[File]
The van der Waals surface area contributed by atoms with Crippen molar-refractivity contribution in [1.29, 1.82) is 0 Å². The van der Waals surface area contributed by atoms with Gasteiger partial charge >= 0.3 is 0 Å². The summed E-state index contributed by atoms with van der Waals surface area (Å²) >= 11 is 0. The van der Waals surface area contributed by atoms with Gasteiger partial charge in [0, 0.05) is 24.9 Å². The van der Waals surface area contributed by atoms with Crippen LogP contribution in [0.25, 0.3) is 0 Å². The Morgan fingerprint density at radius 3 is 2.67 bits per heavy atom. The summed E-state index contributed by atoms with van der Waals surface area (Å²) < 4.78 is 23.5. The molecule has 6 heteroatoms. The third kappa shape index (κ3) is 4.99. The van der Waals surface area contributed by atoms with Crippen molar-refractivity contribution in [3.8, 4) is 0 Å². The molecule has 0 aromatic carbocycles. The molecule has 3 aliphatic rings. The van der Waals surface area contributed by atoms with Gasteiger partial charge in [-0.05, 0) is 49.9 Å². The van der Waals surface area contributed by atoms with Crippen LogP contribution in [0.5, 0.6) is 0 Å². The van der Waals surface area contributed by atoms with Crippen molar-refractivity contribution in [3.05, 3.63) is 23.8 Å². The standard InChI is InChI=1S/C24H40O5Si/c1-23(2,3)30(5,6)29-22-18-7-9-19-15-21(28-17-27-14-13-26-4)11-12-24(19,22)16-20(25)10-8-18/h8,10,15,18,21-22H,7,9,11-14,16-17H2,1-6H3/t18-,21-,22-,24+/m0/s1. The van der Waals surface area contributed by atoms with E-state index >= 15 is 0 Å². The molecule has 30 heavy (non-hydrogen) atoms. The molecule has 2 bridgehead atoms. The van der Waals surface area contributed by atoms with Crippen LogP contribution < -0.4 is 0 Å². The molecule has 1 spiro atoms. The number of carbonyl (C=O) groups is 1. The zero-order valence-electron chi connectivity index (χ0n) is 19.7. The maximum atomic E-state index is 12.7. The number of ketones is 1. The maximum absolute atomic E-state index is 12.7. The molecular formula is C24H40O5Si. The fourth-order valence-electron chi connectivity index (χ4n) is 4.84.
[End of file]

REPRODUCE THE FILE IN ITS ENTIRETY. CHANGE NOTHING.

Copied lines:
The van der Waals surface area contributed by atoms with Crippen molar-refractivity contribution in [1.29, 1.82) is 0 Å². The van der Waals surface area contributed by atoms with Gasteiger partial charge >= 0.3 is 0 Å². The summed E-state index contributed by atoms with van der Waals surface area (Å²) >= 11 is 0. The van der Waals surface area contributed by atoms with Gasteiger partial charge in [0, 0.05) is 24.9 Å². The van der Waals surface area contributed by atoms with Crippen LogP contribution in [0.25, 0.3) is 0 Å². The Morgan fingerprint density at radius 3 is 2.67 bits per heavy atom. The summed E-state index contributed by atoms with van der Waals surface area (Å²) < 4.78 is 23.5. The molecule has 6 heteroatoms. The third kappa shape index (κ3) is 4.99. The van der Waals surface area contributed by atoms with Crippen molar-refractivity contribution in [3.8, 4) is 0 Å². The molecule has 0 aromatic carbocycles. The molecule has 3 aliphatic rings. The van der Waals surface area contributed by atoms with Gasteiger partial charge in [-0.05, 0) is 49.9 Å². The van der Waals surface area contributed by atoms with Crippen LogP contribution in [0.5, 0.6) is 0 Å². The van der Waals surface area contributed by atoms with Crippen molar-refractivity contribution in [3.05, 3.63) is 23.8 Å². The standard InChI is InChI=1S/C24H40O5Si/c1-23(2,3)30(5,6)29-22-18-7-9-19-15-21(28-17-27-14-13-26-4)11-12-24(19,22)16-20(25)10-8-18/h8,10,15,18,21-22H,7,9,11-14,16-17H2,1-6H3/t18-,21-,22-,24+/m0/s1. The van der Waals surface area contributed by atoms with E-state index >= 15 is 0 Å². The molecule has 30 heavy (non-hydrogen) atoms. The molecule has 2 bridgehead atoms. The van der Waals surface area contributed by atoms with Crippen LogP contribution < -0.4 is 0 Å². The molecule has 1 spiro atoms. The number of carbonyl (C=O) groups is 1. The zero-order valence-electron chi connectivity index (χ0n) is 19.7. The maximum atomic E-state index is 12.7. The number of ketones is 1. The maximum absolute atomic E-state index is 12.7. The molecular formula is C24H40O5Si. The fourth-order valence-electron chi connectivity index (χ4n) is 4.84.